For most people, short-term, yes. But there are potential side effects of the keto diet, especially in the early days. Within the first week, many people experienced what’s known as the “keto flu,” which includes symptoms like headaches, brain fog, fatigue, and irritability. With so little fiber in your diet, you might suffer from constipation. There’s a risk of developing kidney stones. And because the proportion of macronutrients is so skewed, you might wind up with vitamin and mineral deficiencies. Plus, as with any extreme diet, once you stop, you may find you regain the weight you lost and then some.
As far as potential long-term effects, because the research is so limited, it’s hard to say what to expect. At the very least, high levels of saturated fat (what you’ll find in red meat, for instance) are known to lead to heart disease and elevated cholesterol LDL levels (the “bad” kind).
How long does it take to see results from the keto diet?
Weight loss is often dramatic with the ketogenic diet. You might lose as much as 10 pounds in the first two weeks.
Keto diet breakfast recipes
You may think breakfast means cereal or bagels, but a keto breakfast makes the most of proteins and fats like eggs, bacon, sausage, and cheese.
It only takes four ingredients to make these adorable (and delicious) balls: hard-boiled eggs, cream cheese, green onions, and bacon. Keep a batch in the fridge, and breakfast is always ready.
Combine keto-friendly veggies with eggs, Greek yogurt, mozzarella cheese, and sausage, and you’ve got a casserole fit for breakfast, lunch, or dinner.
How do you make a breakfast burrito without grains? Easy: Melt mozzarella cheese in a skillet until one side gets so crispy and browned, you can wrap it around sausage, bacon, and eggs.
Mini-frittatas in muffin cups let you take your breakfast on the go. This one features low-carb mushrooms and spinach, and salty feta cheese.
Keto diet lunch recipes
Traditional sandwiches take a little extra effort on a keto diet (you need to make keto bread or keto rolls first — find recipes below). But there are plenty of easier options, too.
Bust out your spiralizer to make zoodles, then toss with all the traditional ingredients in a Caprese salad: tomatoes, mozzarella, basil, and olive oil.
A half-cup of chopped broccoli has just 2 net carbohydrates, which makes it the perfect foundation for a crunchy, creamy salad. This one adds blue cheese, red onion, and crisp pancetta crumbles.
A comforting bowl of chicken soup is just the thing to fuel you through the afternoon, and it’s ready in around 30 minutes. Celery, riced cauliflower, and paprika keep things interesting.
This salad takes full advantage of avocado’s natural creaminess. Tossing it with tuna and keto-friendly vegetables like cucumber, celery, and scallions creates a filling, luscious lunch.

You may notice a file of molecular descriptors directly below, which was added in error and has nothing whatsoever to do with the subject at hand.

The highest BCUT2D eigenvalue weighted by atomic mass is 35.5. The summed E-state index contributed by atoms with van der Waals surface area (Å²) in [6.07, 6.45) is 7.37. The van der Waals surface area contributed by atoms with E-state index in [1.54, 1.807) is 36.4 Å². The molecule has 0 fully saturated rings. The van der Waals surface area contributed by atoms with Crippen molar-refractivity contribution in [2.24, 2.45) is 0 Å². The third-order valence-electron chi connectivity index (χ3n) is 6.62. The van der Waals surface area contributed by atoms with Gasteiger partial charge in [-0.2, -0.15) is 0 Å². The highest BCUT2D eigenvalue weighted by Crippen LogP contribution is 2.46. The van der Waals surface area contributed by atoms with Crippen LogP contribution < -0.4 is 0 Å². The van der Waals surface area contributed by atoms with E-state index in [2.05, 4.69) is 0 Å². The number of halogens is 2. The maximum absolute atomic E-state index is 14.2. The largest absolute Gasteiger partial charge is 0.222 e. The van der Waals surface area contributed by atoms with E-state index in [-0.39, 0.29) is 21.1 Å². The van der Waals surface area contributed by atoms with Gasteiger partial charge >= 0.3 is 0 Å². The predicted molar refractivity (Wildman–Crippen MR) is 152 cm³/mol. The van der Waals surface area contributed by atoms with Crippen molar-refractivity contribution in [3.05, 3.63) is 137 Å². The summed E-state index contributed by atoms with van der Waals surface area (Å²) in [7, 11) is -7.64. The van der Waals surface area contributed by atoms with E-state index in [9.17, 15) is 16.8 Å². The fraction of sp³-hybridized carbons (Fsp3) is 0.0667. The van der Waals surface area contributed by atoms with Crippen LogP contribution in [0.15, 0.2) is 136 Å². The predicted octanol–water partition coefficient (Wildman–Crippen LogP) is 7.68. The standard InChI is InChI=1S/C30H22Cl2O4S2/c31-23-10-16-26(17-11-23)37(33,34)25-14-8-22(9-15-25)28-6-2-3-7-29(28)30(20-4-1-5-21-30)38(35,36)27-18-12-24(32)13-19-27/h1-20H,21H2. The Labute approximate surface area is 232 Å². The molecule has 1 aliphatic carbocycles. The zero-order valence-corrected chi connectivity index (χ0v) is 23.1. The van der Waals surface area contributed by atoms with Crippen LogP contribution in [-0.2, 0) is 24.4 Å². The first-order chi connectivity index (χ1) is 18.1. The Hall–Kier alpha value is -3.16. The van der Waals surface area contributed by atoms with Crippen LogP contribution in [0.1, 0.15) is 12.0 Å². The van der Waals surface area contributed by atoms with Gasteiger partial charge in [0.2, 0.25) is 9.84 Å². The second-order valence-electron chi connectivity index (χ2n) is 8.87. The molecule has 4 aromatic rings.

Keto diet dinner recipes
Protein, fat, and low-carbohydrate vegetables add up to some satisfying evening meals.
You won’t believe how easy this is, and how much flavor it delivers. The best part: This recipe only has five ingredients, and two of them are salt and pepper!
Meatballs usually have some kind of carb-heavy binder, like white bread or breadcrumbs. These swap in almond flour. It doesn’t affect the flavor, though — these taste every bit as good as nonna’s.
Pork tenderloins soak in flavor from a garlicky, lime-and-chili marinade before you grill them — and while they rest, you grill halved avocados and limes for contrast.
You may not think of fried chicken as a diet food, but it only takes a few breading adjustments to make it work. The result: irresistibly crunchy chicken that’s — ahem — finger-licking good.
Keto breads and keto sweets recipes
Low-carb life doesn’t mean you have to give up on breads and treats. You just have to get a little creative, like with these recipes.
You’ll use what’s known as “fathead dough” to make these soft rolls. It’s a combo of shredded mozzarella, cream cheese, almond flour, and egg. Once you try it, you’ll find a million different ways to use it.
Beating egg whites until they’ve reached the soft peak stage helps keep this loaf light and fluffy. Use it to make keto sandwiches or avocado toast — or just slather a slice with butter.
Whether you’re on a keto diet or not, this cake will make your mouth water. It tastes rich and decadent, but thanks to low-carb sweeteners it’s got less than 3 grams of net carbs per slice.
Ooey-gooey in the center with perfectly crisp edges, this is every chocolate chip cookie-lover’s dream. Don’t forget the low-carbohydrate ice cream on top.
Add keto recipes to your Yummly Meal Plan
Once you’re ready to give keto a try, set yourself up for success by creating your own Meal Plan. Just tap on the “plus” sign on any Yummly recipe to add it the Yummly Meal Planner. From there you can build a shopping list and even have groceries delivered.
More healthy eating resources
If you’re interested in exploring more healthy eating ideas, including how the keto diet compares to other popular diets, Yummly has plenty of helpful resources, including these next articles.